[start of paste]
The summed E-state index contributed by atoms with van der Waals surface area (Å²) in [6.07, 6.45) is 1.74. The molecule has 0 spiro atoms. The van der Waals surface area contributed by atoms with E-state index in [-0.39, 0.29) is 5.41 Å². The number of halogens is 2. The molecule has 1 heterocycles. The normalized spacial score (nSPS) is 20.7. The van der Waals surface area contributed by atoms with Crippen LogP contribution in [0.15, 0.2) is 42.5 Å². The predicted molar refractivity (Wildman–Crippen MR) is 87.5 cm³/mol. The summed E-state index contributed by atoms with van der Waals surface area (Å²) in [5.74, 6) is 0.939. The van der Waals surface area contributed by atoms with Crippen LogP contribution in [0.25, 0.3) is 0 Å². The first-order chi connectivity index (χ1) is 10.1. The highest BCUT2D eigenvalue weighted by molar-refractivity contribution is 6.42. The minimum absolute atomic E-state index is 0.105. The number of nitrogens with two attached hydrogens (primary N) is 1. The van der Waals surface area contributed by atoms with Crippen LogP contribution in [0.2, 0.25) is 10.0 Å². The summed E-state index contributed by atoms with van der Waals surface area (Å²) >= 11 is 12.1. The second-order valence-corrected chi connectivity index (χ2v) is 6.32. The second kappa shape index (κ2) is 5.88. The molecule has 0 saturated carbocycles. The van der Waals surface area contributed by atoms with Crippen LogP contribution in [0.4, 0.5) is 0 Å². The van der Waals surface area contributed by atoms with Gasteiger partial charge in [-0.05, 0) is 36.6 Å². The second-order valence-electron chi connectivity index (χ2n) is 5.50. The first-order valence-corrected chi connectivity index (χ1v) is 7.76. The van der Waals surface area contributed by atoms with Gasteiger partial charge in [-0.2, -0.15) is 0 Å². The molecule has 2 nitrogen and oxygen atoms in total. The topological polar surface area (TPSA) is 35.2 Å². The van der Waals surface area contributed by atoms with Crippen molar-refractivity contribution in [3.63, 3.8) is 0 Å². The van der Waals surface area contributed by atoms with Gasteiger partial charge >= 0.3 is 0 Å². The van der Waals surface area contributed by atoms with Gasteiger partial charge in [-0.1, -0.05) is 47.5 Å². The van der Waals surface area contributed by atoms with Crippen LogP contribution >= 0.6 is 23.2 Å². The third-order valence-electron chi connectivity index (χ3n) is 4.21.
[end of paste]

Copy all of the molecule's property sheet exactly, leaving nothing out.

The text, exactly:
The summed E-state index contributed by atoms with van der Waals surface area (Å²) in [6.07, 6.45) is 1.74. The molecule has 0 spiro atoms. The van der Waals surface area contributed by atoms with E-state index in [-0.39, 0.29) is 5.41 Å². The number of halogens is 2. The molecule has 1 heterocycles. The normalized spacial score (nSPS) is 20.7. The van der Waals surface area contributed by atoms with Crippen LogP contribution in [0.15, 0.2) is 42.5 Å². The predicted molar refractivity (Wildman–Crippen MR) is 87.5 cm³/mol. The summed E-state index contributed by atoms with van der Waals surface area (Å²) in [5.74, 6) is 0.939. The van der Waals surface area contributed by atoms with Crippen LogP contribution in [0.25, 0.3) is 0 Å². The first-order chi connectivity index (χ1) is 10.1. The highest BCUT2D eigenvalue weighted by molar-refractivity contribution is 6.42. The minimum absolute atomic E-state index is 0.105. The number of nitrogens with two attached hydrogens (primary N) is 1. The van der Waals surface area contributed by atoms with Crippen LogP contribution in [0.2, 0.25) is 10.0 Å². The summed E-state index contributed by atoms with van der Waals surface area (Å²) >= 11 is 12.1. The second-order valence-corrected chi connectivity index (χ2v) is 6.32. The second kappa shape index (κ2) is 5.88. The molecule has 0 saturated carbocycles. The van der Waals surface area contributed by atoms with Crippen LogP contribution in [0.4, 0.5) is 0 Å². The van der Waals surface area contributed by atoms with Gasteiger partial charge in [-0.05, 0) is 36.6 Å². The second-order valence-electron chi connectivity index (χ2n) is 5.50. The first-order valence-corrected chi connectivity index (χ1v) is 7.76. The van der Waals surface area contributed by atoms with Gasteiger partial charge in [-0.2, -0.15) is 0 Å². The molecule has 2 nitrogen and oxygen atoms in total. The topological polar surface area (TPSA) is 35.2 Å². The van der Waals surface area contributed by atoms with Crippen molar-refractivity contribution in [3.63, 3.8) is 0 Å². The van der Waals surface area contributed by atoms with Gasteiger partial charge >= 0.3 is 0 Å². The van der Waals surface area contributed by atoms with Gasteiger partial charge in [-0.1, -0.05) is 47.5 Å². The van der Waals surface area contributed by atoms with Crippen LogP contribution >= 0.6 is 23.2 Å². The third-order valence-electron chi connectivity index (χ3n) is 4.21.